The City and the Writer: In Bethlehem

By Nathalie Handal

Image of The City and the Writer: In Bethlehem

There is magic in Bethlehem. Walk its ancient narrow streets. Allow the limestone to tell you tales and when you reach Manger Square and see the Nativity Church, listen to the chants coming from within its walls. As the symphony of candlelight sways inside the church, even the least religious can feel a sacred note pass through them.

This city is my city.

This year, it’s covered in snow—a translucent white glistening in the little town where Jesus was born. A town, according to records, that dates back to the fourteenth century BC as a city-state named after the goddess Beit Lahmu (the Old Testament name Ephrata). But there have been residents here since the Paleolithic era or Stone Age. The Roman Emperor Constantine made Christianity the state religion with the founding of the Eastern Orthodox Church three centuries after the birth of Jesus. The Muslims seized the city in 638, however, a treaty guaranteeing Christians property rights and religious freedom was signed. This luminous place was considered illustrious locally, in Europe, and elsewhere during the Crusader periods of 1099–1187 and 1228–1244; and had its highs and lows during the Mamluk and Turkish rule. Despite the tragic moments that followed—the British, the Zionists—this city’s magic remains unchanging.

Manger Square and Old City (which has a lively market) is its center. There, you will find the Church of the Nativity and St. Catherine’s Church—which you can get to from the Nativity. The Mosque of Omar is across from the church—built in 1860 and named after the second caliph, Omar Ibn al-Khattab. The Peace Center, the newest building in the square, has a bookshop, auditorium, cultural activities, and information about the not-to-be-missed Olive Harvest in October-November. It’s a small city so most of its highlights are a short walk away from the square: Cave (a cavern sits at the lower level) located in Dar Annadwa, also known as the International Center of Bethlehem, where you will find artisans, a gallery, bookstore, and café; Crib Museum—famous for its nativity scenes; the Palestinian Heritage Center—established in 1991 by Maha Saca, preserves Palestinian cultural heritage, especially the arts of embroidery and traditional dressmaking. The multicolored embroideries, with irresistible deep reds as a significant feature, are crafted by women from villages and refugee camps around the city of Bethlehem; Old Bethlehem Museum, in a nineteenth-century Palestinian house—make sure to meet the lovely ladies of the Arab Women’s Union; not far from the square is the Milk Grotto Chapel and Shepherd’s Field.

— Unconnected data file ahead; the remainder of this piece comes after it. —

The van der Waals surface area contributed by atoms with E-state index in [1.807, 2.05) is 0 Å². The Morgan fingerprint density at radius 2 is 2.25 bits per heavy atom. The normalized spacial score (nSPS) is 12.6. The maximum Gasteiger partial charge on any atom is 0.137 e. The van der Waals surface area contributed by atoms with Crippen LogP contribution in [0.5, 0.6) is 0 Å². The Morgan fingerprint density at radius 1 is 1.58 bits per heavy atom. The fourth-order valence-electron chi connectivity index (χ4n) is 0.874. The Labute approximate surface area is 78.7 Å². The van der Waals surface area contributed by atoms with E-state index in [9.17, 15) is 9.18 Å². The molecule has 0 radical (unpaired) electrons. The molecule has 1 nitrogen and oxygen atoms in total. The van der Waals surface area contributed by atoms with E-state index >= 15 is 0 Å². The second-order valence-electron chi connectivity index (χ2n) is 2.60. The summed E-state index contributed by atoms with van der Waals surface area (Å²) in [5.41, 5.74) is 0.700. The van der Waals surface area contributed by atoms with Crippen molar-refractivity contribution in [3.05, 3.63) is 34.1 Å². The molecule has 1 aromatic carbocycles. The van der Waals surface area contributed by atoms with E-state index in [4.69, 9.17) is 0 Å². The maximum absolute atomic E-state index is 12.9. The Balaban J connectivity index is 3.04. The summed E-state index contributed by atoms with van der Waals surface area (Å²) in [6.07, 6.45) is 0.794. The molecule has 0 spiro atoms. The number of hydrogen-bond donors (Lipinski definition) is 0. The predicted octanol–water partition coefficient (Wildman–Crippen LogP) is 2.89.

My two favorite places to eat in Bethlehem: just off Manger Square, on the down-ramp, there are two falafel ventures. After eating their falafels, you will know what one should really taste like. Efteem, the second shop is famous in Palestine for his mix. And in the evening, head to Al-Kuz Café and Bar, a Bedouin-inspired tent-restaurant where you can eat, smoke arguileh (the apple flavor is my favorite) and feel the local spirit.

From October 2013 until October 2014, Bethlehem University will be hosting events in celebration of its fortieth anniversary.

There is a tuneful silence that accompanies me as I walk these streets late at night, and I understand why even when I’m far, I’m always here.

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Before we leave 2013, it’s impossible to forget those in the region dealing with excruciating circumstances. This winter, their world is cold. Much colder than usual.  Despite the beauty of the snow the people in my hometown of Bethlehem aren’t equipped for it. The Middle East has been hit with winter storms—everyone here is facing harsh conditions, especially the newly arrived Syrian refugees in Lebanon and elsewhere. I wanted to end this piece with a thought for them.


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